John L. Thornton China Center

Zhang Gaoli 张高丽

One of China's Top Future Leaders to Watch

Zhang Gaoli 

  • Born 1946
  • Tianjin party secretary (2007–present)
  • Politburo member (2007–present)
  • Full member of the Central Committee of the CCP (2002–present)

Personal and Professional Background

Zhang Gaoli was born in 1946 in Jinjiang City, Fujian Province. He joined the CCP in 1973. Zhang received an undergraduate education in statistics from the Department of Economics of Xiamen University (1965–1970) and pursued mid-career studies at the Central Party School (1990). He spent his early career in the oil industry, working as a porter, personal secretary (mishu), head of the planning department, and deputy general manager, additionally holding various party secretarial positions, all in the Maoming Petroleum Company in Guangdong Province (1970–1985). In 1985, Zhang was appointed chairman of the Economic Commission of Guangdong Province (1985–88). Three years later, he became vice governor of Guangdong Province (1988–1997). Zhang served as party secretary of Shenzhen City (1997–2001). In November 2001, he was transferred to Shandong Province, where he served first as governor (2001–02) and then as party secretary (2002–07). Zhang was first elected to the Central Committee as an alternate member at the 15th Party Congress (1997).

Family and Patron-Client Ties

Zhang is widely considered to be a protégé of Jiang Zemin and Zeng Qinghong. When Zhang was party chief in Shenzhen, he turned this frontier city of China’s economic reform into Jiang’s showcase for the new phase of China’s development, known as the “three represents.”[1] Both Zeng and Zhang advanced the early stages of their careers within the oil industry. Some analysts believe that Zhang’s rise to the top provincial position can be attributed to Zeng’s favoritism. When Zeng was in charge of the powerful Organization Department of the CCP Central Committee in 2001, he helped Zhang get the post of governor of Shandong, and one year later, party secretary of Shandong. Zhang married a classmate from Xiamen University, and they have one daughter, who is married to the son of Lee Yin Yee, a wealthy businessman who serves as chairman of Xinyi Glass Holdings Limited in Hong Kong.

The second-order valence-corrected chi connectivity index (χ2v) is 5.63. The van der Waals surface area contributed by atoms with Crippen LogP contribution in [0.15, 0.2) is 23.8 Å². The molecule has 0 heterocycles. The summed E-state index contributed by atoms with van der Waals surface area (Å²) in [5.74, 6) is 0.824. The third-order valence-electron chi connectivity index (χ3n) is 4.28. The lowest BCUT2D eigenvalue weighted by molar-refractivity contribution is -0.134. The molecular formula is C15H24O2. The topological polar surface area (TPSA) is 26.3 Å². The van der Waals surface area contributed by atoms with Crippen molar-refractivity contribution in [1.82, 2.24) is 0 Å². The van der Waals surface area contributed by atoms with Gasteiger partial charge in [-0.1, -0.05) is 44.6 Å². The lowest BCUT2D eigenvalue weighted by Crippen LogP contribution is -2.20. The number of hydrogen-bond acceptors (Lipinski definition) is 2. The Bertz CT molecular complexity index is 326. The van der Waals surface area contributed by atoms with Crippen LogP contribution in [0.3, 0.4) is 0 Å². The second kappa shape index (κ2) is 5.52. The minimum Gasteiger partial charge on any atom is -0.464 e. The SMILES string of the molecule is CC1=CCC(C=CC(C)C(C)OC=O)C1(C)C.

Political Prospects and Policy Preferences

Zhang has extensive leadership experience in economically advanced regions (Shenzhen, Shandong, and Tianjin), and if Wang Qishan is not given the post of executive vice premier, Zhang will most likely seek that position so that he can secure a concurrent seat on the Politburo Standing Committee. Zhang could also serve as chairman of the Chinese People's Political Consultative Conference (CPPCC). He has taken a low-profile approach in his career advancement and it is therefore unclear what his hot-button issues will be when/if he obtains membership on the next Politburo Standing Committee.[2] In general, Zhang has been known for his pro-market economic policy orientation, especially evident in his leadership tenure in Shenzhen.


[1] The idea of three represents, initiated by Jiang Zemin in 2000, was an ideological justification for the priority given to the private sector in China’s economic development and for allowing entrepreneurs to be members of the communist party.

[2] For more discussion about Zhang’s low-profile approach, see Robert Lawrence Kuhn, How China’s Leaders Think (New York: John Wiley & Sons, 2010), pp. 229–231.

Editor's Note: The profile above was prepared by the China Center's Cheng Li and originally appeared in the China Leadership Monitor.